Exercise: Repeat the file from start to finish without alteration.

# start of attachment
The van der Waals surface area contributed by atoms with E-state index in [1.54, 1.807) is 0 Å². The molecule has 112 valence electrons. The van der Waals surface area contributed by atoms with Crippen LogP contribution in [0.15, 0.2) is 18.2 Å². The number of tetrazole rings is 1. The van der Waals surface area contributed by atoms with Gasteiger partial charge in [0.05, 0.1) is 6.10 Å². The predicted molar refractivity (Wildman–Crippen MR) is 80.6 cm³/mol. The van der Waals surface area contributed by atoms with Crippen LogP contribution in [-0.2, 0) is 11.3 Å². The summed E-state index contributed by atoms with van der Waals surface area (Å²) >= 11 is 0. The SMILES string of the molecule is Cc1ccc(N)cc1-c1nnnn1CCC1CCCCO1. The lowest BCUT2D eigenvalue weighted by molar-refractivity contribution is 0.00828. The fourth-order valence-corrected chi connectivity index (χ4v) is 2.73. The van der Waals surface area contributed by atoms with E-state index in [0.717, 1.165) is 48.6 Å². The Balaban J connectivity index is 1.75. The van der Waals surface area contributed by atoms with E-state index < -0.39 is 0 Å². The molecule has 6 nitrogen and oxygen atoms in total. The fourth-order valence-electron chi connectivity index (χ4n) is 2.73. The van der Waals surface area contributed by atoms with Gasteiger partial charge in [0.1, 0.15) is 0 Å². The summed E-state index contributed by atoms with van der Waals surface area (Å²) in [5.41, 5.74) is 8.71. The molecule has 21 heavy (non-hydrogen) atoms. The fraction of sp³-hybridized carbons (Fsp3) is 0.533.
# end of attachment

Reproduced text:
The van der Waals surface area contributed by atoms with E-state index in [1.54, 1.807) is 0 Å². The molecule has 112 valence electrons. The van der Waals surface area contributed by atoms with Crippen LogP contribution in [0.15, 0.2) is 18.2 Å². The number of tetrazole rings is 1. The van der Waals surface area contributed by atoms with Gasteiger partial charge in [0.05, 0.1) is 6.10 Å². The predicted molar refractivity (Wildman–Crippen MR) is 80.6 cm³/mol. The van der Waals surface area contributed by atoms with Crippen LogP contribution in [-0.2, 0) is 11.3 Å². The summed E-state index contributed by atoms with van der Waals surface area (Å²) >= 11 is 0. The SMILES string of the molecule is Cc1ccc(N)cc1-c1nnnn1CCC1CCCCO1. The lowest BCUT2D eigenvalue weighted by molar-refractivity contribution is 0.00828. The fourth-order valence-corrected chi connectivity index (χ4v) is 2.73. The van der Waals surface area contributed by atoms with E-state index in [0.717, 1.165) is 48.6 Å². The Balaban J connectivity index is 1.75. The van der Waals surface area contributed by atoms with E-state index < -0.39 is 0 Å². The molecule has 6 nitrogen and oxygen atoms in total. The fourth-order valence-electron chi connectivity index (χ4n) is 2.73. The van der Waals surface area contributed by atoms with Gasteiger partial charge in [0.1, 0.15) is 0 Å². The summed E-state index contributed by atoms with van der Waals surface area (Å²) in [5.41, 5.74) is 8.71. The molecule has 21 heavy (non-hydrogen) atoms. The fraction of sp³-hybridized carbons (Fsp3) is 0.533.